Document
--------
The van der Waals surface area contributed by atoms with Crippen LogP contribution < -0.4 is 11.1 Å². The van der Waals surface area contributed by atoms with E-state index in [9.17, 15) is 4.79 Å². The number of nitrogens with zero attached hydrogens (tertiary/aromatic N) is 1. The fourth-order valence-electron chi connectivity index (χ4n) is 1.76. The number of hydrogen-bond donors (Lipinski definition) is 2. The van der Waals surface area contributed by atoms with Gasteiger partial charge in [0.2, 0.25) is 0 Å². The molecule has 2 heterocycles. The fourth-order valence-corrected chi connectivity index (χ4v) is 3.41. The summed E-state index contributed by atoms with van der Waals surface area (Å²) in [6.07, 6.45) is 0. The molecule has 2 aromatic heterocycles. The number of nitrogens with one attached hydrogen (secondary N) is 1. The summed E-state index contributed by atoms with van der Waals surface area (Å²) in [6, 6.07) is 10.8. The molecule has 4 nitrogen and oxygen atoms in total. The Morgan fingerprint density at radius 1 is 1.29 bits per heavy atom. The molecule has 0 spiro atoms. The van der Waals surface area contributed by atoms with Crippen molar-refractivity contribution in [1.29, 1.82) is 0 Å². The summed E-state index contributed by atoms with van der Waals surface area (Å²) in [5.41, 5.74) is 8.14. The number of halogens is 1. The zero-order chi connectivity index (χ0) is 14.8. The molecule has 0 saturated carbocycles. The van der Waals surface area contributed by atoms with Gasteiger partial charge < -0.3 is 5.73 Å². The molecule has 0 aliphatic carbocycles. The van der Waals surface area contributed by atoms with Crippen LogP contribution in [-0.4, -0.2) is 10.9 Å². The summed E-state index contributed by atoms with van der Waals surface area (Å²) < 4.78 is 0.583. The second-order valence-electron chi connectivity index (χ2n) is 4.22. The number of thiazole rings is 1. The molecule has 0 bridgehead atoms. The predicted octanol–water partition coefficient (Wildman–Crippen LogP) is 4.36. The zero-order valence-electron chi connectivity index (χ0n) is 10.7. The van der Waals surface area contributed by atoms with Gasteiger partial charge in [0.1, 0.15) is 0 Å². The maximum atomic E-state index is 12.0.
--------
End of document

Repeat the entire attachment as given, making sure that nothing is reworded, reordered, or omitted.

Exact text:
The van der Waals surface area contributed by atoms with Crippen LogP contribution < -0.4 is 11.1 Å². The van der Waals surface area contributed by atoms with E-state index in [9.17, 15) is 4.79 Å². The number of nitrogens with zero attached hydrogens (tertiary/aromatic N) is 1. The fourth-order valence-electron chi connectivity index (χ4n) is 1.76. The number of hydrogen-bond donors (Lipinski definition) is 2. The van der Waals surface area contributed by atoms with Gasteiger partial charge in [0.2, 0.25) is 0 Å². The molecule has 2 heterocycles. The fourth-order valence-corrected chi connectivity index (χ4v) is 3.41. The summed E-state index contributed by atoms with van der Waals surface area (Å²) in [6.07, 6.45) is 0. The molecule has 2 aromatic heterocycles. The number of nitrogens with one attached hydrogen (secondary N) is 1. The summed E-state index contributed by atoms with van der Waals surface area (Å²) in [6, 6.07) is 10.8. The molecule has 4 nitrogen and oxygen atoms in total. The Morgan fingerprint density at radius 1 is 1.29 bits per heavy atom. The molecule has 0 spiro atoms. The van der Waals surface area contributed by atoms with Crippen molar-refractivity contribution in [1.29, 1.82) is 0 Å². The summed E-state index contributed by atoms with van der Waals surface area (Å²) in [5.41, 5.74) is 8.14. The number of halogens is 1. The zero-order chi connectivity index (χ0) is 14.8. The molecule has 0 saturated carbocycles. The van der Waals surface area contributed by atoms with Gasteiger partial charge < -0.3 is 5.73 Å². The molecule has 0 aliphatic carbocycles. The van der Waals surface area contributed by atoms with Crippen LogP contribution in [-0.4, -0.2) is 10.9 Å². The summed E-state index contributed by atoms with van der Waals surface area (Å²) < 4.78 is 0.583. The second-order valence-electron chi connectivity index (χ2n) is 4.22. The number of thiazole rings is 1. The molecule has 0 bridgehead atoms. The predicted octanol–water partition coefficient (Wildman–Crippen LogP) is 4.36. The zero-order valence-electron chi connectivity index (χ0n) is 10.7. The van der Waals surface area contributed by atoms with Gasteiger partial charge in [0.1, 0.15) is 0 Å². The maximum atomic E-state index is 12.0.